Armed and Luminous
Poems by Richard Allen Taylor
Main Street Rag Publishing Company
Cover Price: $15.00
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I found Richard Allen Taylor’s latest book thoroughly entertaining and simultaneously intriguing in its unusual presentation of angels. So, armed with a Catholic upbringing and my own assumptions about angels, I endeavored to find out more from the author himself. I am illuminated by our thorough discussion and think you will be, too.
~ Anne Kaylor
What inspired you to write a book about angels, and what challenges did you face?
For my MFA degree, I needed a thesis of at least fifty-five pages of poetry. I noticed the word “angel” often popped up in my poems, so it became a viable option. When I heard a lecture from fellow student Rikki Osborne on “Microcosms”—imaginary universes in which the author creates an entire world with its own rules, laws, and customs—I loved the idea. And, after studying books on “accretion of detail”— which means readers acquire knowledge and understanding of a theme as they progress through a book—I decided to take this approach.
So, I began by creating a universe populated by angels and people, but with limits and restrictions—created by me—on what they could and couldn’t do. For example, my angels are forbidden to appear in human form or to interfere with human actions without explicit approval from God, Gabriel, or Michael. Then, to explore how angels would act and feel in everyday “earthly” situations, I assigned them jobs (in the book, Gabriel, as the manager, does this). Like us, not all angels are happy in their work, and some complain openly.
My idea coalesced after reading Mary Szybist’s Incarnadine, an outstanding poetry collection built around the Annunciation—the scene in the Bible where Gabriel tells Mary she’s pregnant with the Son of God. I knew I didn’t want to duplicate Szybist’s work, but I greatly admired her poems and how she pulled them together, using free verse and formal forms, serious and humorous treatments, and shifting points of emphasis.
I did encounter some pretty daunting challenges. Starting with the Bible, the most logical source, I looked up all passages mentioning angels, but I found surprisingly few. The Bible cites only two by name, Gabriel and Michael, and has vague references to others, such as the “angel of the presence of the Lord” (sometimes interpreted as God). I found more angel references in folklore and fiction, plus what theologians have written over the centuries. I lucked out when my sister-in-law, Peggy, shared the wonderful book Angels: An Endangered Species by Malcolm Godwell, which summarized a lot of angel lore.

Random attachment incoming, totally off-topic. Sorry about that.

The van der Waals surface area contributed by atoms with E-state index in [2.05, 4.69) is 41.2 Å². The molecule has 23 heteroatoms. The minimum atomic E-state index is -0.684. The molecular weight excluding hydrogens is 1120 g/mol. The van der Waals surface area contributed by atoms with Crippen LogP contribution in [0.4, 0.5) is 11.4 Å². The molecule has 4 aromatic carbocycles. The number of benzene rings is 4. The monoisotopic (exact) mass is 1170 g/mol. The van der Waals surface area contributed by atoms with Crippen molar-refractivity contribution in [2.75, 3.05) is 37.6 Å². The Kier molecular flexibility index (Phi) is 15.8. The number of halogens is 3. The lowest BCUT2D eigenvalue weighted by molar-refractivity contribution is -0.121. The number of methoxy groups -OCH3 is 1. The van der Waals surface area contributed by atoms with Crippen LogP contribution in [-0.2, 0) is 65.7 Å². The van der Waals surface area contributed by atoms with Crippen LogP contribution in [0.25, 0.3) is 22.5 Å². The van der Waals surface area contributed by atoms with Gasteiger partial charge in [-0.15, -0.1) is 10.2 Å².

I found it impossible to adhere to theological correctness. I know some will be put off by this or think poems about angels silly, but I never intended anyone take this book too seriously. If they do, they’re missing the point. Also, given the dearth of data about angels in the Bible, conflicting legends, and fanciful representations in pop culture, I chose to embrace certain concepts and ignore others. For instance, I shunned the idea everyone becomes an angel at death—my angels are recruited and trained; there’s nothing automatic about it.
Probably my biggest challenge came in balancing the need to adhere to a theme while letting my writing flow naturally. My head stuffed with angel facts and myths, I then blended in my own life experiences to produce work I hope is both informed and organic.
Overall, I think Armed and Luminous mixes what we think we know about angels with what we are surprised to know. For me, that’s the dichotomy that keeps the book interesting.
Not all the poems appear to be about angels. Why is that?
I embraced the notion, set forth in the Bible, that one should be hospitable to strangers—that, by doing so, many have entertained angels. To me, this means anyone we meet could be an angel, so several poems remain ambiguous. One or more characters might be
an angel, but we’re not sure.